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Event introduces law students to employers

November 28, 2007

More than 100 law students and attorneys from more than 40 firms recently participated in Small Firm Week, a series of events organized by the Career Services Office of the Sandra Day O’Connor College of Law.

“Many small firms don’t have the time or resources to spend at large on-campus interview sessions,” says Samantha Williams, assistant director of Career Services. “Small Firm Week gave them the opportunity to meet students in a low-pressure setting, meaning no hiring expectations by the students. It also gave them a chance to recruit top-tier students, simply because those students will be more likely to apply to a firm with whom they’ve had some personal experience.”

The event, held Oct. 22-25, included sessions on relationship building and how to get a job with a small firm. There was a speed-networking event, similar to “speed dating,” and a career fair that included lawyers representing 30 different practice areas, from administrative law to white-collar crime.

Attorney Guy Testini of Wilmer, Messer & Testini in Phoenix, who handles workers’ compensation cases, said the speed-networking event challenged students to quickly make a good impression, and the career fair gave them time to ask more in-depth questions.

“There’s nothing that allows you to meet this many students so quickly,” Testini says. “The truth is most of them will work for small- to medium-sized firms. Large firms will hire the top 10 percent. That leaves 90 percent.”

Recent employment statistics from the National Association of Law Placement show that most law school graduates will go to work in small firms. Fifty-six percent of the 36,465 employed law school graduates from the Class of 2006 entered private practice, and 48 percent of those joined small- to mid-sized firms with 50 or fewer attorneys.

According to the Career Services Office, 57 percent of the 2006 graduates from the Sandra Day O’Connor College of Law entered private practice, and 58 percent of those were with small to mid-sized firms.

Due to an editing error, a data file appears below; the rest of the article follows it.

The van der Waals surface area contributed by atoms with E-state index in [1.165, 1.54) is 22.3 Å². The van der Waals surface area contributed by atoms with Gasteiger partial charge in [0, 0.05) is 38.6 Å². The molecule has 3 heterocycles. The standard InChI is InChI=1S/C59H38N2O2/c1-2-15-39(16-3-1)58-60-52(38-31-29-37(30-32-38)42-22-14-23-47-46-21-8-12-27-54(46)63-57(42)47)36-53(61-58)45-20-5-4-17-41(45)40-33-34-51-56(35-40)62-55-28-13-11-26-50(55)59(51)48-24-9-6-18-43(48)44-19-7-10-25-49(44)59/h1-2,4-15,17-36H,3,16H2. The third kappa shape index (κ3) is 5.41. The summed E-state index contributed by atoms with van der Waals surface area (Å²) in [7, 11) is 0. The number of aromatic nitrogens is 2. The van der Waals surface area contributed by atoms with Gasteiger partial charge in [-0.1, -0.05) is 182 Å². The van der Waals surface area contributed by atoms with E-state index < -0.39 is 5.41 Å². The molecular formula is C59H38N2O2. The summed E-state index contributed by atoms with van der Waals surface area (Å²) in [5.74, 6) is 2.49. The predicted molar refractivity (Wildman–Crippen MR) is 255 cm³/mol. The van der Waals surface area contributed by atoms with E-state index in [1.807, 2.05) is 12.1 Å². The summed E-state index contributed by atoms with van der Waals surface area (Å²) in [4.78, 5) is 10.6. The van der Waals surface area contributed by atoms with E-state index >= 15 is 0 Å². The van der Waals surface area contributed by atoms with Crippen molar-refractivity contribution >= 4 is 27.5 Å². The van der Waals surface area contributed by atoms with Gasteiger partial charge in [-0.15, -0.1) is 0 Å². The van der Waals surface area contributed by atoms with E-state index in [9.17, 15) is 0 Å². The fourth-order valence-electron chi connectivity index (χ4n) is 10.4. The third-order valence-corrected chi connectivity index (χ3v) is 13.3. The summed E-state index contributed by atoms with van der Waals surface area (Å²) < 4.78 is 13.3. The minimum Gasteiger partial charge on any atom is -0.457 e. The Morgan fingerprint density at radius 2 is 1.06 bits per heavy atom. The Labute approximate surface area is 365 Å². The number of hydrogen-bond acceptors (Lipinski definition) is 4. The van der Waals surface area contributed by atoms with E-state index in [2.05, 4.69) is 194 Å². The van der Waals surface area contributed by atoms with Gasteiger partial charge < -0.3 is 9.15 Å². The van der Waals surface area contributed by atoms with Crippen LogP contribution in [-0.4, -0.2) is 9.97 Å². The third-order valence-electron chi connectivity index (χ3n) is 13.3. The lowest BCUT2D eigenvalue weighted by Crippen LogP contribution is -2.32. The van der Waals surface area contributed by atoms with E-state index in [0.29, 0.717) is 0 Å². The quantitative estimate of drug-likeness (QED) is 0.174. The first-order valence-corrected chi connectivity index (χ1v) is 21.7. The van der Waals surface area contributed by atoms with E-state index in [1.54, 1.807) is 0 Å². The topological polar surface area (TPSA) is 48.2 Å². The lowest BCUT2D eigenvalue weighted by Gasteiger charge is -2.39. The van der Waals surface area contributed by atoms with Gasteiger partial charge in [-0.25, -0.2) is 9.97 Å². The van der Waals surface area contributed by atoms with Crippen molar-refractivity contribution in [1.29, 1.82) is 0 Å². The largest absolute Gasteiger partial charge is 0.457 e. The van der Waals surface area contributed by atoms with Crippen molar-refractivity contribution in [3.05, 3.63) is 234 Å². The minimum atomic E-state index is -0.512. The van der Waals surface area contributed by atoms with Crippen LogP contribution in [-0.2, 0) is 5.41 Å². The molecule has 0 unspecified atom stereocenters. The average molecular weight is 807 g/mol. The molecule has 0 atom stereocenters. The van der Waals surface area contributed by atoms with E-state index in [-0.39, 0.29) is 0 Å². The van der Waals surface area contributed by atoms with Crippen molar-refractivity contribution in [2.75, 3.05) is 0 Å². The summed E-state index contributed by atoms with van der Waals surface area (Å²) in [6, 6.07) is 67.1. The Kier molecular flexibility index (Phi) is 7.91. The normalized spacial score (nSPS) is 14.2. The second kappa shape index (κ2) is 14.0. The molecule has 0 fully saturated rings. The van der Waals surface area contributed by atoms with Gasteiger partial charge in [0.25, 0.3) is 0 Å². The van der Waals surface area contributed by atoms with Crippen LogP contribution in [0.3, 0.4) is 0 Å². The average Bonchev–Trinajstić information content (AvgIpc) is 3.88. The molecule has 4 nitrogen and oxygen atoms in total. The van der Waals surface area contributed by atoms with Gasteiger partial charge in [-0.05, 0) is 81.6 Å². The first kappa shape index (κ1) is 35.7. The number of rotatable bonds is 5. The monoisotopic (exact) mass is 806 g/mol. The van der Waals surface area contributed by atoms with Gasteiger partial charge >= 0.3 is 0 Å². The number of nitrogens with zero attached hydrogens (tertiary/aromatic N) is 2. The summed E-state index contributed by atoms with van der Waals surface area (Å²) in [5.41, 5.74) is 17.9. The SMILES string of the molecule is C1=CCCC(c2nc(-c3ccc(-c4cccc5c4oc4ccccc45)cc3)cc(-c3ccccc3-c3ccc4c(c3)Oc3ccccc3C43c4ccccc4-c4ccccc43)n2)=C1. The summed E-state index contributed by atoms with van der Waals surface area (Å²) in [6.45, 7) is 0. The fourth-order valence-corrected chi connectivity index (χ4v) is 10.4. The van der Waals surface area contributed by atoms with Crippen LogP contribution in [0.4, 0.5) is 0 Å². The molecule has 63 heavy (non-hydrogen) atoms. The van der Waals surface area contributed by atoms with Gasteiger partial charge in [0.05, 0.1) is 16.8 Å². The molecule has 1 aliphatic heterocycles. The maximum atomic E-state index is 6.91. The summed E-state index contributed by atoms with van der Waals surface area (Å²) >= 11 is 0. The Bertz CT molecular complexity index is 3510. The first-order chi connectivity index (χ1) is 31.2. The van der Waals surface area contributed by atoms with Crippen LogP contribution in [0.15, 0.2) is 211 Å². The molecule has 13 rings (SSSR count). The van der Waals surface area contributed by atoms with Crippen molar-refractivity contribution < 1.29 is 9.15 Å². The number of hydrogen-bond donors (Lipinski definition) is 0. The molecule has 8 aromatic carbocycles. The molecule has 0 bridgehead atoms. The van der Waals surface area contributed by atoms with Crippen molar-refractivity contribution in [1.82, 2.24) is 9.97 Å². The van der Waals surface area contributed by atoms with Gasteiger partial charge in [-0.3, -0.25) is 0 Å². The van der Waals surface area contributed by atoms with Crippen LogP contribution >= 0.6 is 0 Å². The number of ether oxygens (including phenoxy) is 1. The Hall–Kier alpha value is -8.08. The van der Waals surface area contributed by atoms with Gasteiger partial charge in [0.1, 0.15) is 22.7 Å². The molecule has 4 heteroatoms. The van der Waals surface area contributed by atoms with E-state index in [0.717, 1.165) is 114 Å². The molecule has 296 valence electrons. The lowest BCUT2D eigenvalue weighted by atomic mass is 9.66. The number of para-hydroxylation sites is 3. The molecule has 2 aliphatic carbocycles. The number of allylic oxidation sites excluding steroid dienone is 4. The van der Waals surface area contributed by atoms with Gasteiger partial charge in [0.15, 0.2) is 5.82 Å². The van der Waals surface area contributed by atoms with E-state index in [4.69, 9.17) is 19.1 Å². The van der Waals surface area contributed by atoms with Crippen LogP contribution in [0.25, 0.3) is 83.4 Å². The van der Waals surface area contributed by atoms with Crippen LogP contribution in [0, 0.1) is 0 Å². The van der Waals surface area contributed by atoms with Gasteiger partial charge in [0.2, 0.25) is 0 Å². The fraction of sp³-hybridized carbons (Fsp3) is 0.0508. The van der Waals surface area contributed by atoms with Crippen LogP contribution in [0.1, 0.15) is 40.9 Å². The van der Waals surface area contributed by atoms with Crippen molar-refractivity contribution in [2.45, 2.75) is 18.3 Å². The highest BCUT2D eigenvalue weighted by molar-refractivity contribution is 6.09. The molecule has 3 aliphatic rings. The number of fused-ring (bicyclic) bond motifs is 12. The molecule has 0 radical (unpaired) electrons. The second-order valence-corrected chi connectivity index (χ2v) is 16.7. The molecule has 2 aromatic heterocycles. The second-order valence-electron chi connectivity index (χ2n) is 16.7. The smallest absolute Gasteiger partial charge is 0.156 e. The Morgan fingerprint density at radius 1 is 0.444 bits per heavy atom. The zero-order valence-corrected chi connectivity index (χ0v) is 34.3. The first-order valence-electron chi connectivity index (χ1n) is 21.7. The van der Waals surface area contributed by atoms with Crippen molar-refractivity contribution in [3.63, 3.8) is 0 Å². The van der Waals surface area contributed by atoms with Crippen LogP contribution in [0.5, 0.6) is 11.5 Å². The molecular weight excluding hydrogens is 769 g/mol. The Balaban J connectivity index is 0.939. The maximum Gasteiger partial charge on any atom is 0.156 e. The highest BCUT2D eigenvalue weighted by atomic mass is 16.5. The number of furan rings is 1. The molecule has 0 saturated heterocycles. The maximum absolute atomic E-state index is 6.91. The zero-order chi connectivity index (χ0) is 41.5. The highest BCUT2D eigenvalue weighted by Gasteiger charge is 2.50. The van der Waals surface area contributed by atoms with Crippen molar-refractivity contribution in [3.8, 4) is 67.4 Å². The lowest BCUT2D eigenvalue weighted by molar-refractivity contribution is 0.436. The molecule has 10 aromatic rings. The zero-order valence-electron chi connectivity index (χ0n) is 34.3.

For many law students eager to have a job before graduation, the small-firm job search can be frustrating, Williams says. Large firms do on-campus interviews and hire up to a year or more in advance, but small firms usually can’t predict when they will need someone and hire when the need arises. They may interview graduates in the spring, or after the graduates pass the bar. They rarely advertise and don’t have a formal recruitment schedule. And they mostly rely on word-of-mouth to find applicants.

Almost half of the jobs law students get are through contacts they make with a potential employer or by a referral from a friend, relative or faculty member, Williams says.

Small Firm Week was designed specifically to educate law students on the needs of small firms and help them learn effective networking techniques, Williams said.

Kolette Butler, a third-year law student, says the small-firm events made her less anxious about her career.

“What I learned is there’s no one right way to do a legal career,” Butler says. “That was very comforting.”

She adds that the career fair gave students a chance to ask lots of questions, and attorneys offered résumé tips, interview tips and even a list of things students should do while still in law school.

“It gave us a better comfort level talking to attorneys,” she says. “They love talking about what they do.”

Butler, who taught school for seven years before coming to law school, worked last summer with attorney Janet Feeley, whose practice includes family, criminal and personal injury cases.

She will serve as a clerk for judge Michael Brown at the Arizona Court of Appeals after graduation, and hasn’t decided what kind of career she eventually will pursue, but thinks it will be with a small- to mid-sized firm.

“Maybe I will do a solo practice after getting a few years of experience,” Butler says.

Helene Fenlon, a 1990 alumna of the College of Law who began a small firm this year, said the speed-networking event gave her a chance to meet many talented students.

“I have been an active member of the Phoenix metropolitan legal community for the last 17 years and was not only able to share some of my contacts with the students, but by meeting them added some new contacts,” she says. “The pace of the event allows the maximum number of students to interact with potential employers and contacts in a less-formal setting.”

She also found the career fair valuable.

“It gave me the opportunity to talk with students about my growing probate mediation practice,” Fenlon says. “They seemed to appreciate learning more about the practice area, and about my business decision to pursue it. Like the speed-networking event, the fair provided a platform for students and potential employers or future colleagues to get to know one another better.”

Williams says College of Law officials always are looking for ways to work with small firms, have them visit the campus and meet students, or offer a brown-bag session on their area of law. For more information, contact Williams at (480) 727-7092 or

Judith Nichols
(480) 727-7895